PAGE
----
11 TV Shows That Had Us Lusting For The Next Episode

Billy Bob Thornton as Lorne Malvo in "Fargo." (Matthias Clamer)
Billy Bob Thornton as Lorne Malvo in "Fargo." (Matthias Clamer)

How do you watch TV? On Demand? Streaming? Bingeing? DVR? Big screen? Tablet? Phone? Have you cut the cord completely? The options keep multiplying so fast that half the time you don’t know where to look. Or how much to spend. You go to a dinner party and everyone is talking about “Borgen.”

“Borgen”? What the hell is that. Oh, a series about Danish politics. How do you see it? You have to subscribe to Netflix or buy it online. Another set of friends are over the moon about “Transparent.” A subscription to Amazon Prime. “Homeland” on Showtime? "The Leftovers" or "Game of Thrones" on HBO?

The grand total could be $300 a month, not counting movie purchases.


And how do you even begin to measure the great and the good? (Measuring the bad and the ugly is as easy as ever.) When I was a kid, I’d count the days to the next “Maverick” or “Zorro.” With a lot of TV you don’t have to count the days anymore, but the giddy-meter is still as good a way as any to measure one’s excitement about a show. Here are the shows that had us lusting the most for the next episode.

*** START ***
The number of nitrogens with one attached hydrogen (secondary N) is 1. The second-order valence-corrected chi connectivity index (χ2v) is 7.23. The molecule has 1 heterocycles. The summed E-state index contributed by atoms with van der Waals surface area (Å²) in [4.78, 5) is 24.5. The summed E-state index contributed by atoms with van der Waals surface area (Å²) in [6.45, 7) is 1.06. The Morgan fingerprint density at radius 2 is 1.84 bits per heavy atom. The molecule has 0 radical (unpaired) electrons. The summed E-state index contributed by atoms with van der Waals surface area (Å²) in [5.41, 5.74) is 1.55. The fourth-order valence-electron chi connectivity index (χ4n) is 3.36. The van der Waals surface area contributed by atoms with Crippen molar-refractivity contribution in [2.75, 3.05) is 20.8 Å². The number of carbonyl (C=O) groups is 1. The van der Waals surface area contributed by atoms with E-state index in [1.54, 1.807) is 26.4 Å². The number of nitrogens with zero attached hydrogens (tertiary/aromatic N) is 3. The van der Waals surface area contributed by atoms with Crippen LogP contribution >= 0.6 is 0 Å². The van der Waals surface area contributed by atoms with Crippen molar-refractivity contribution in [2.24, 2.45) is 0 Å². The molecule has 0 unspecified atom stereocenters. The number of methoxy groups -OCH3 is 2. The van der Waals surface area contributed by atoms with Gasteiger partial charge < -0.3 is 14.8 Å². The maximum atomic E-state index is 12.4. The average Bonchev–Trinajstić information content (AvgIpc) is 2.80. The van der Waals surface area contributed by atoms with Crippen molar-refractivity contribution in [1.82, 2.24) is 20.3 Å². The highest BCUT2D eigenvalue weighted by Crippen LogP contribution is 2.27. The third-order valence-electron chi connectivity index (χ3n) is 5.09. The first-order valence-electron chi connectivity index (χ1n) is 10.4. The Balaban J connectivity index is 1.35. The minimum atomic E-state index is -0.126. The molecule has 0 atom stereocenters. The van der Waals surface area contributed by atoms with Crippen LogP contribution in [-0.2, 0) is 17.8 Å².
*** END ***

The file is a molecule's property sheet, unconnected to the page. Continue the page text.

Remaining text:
1. The Roosevelts, PBS. With all the changes listed above, it came as a relief that the best series on TV came from PBS, the most preservational broadcaster on the planet. I have to admit I don’t watch as much public television as I used to, what with all the great dramatic series available these days, but Ken Burns’ “The Roosevelts” was a reminder that no one charts American history better than PBS, whether it’s “American Experience,” “American Masters” or “Frontline.”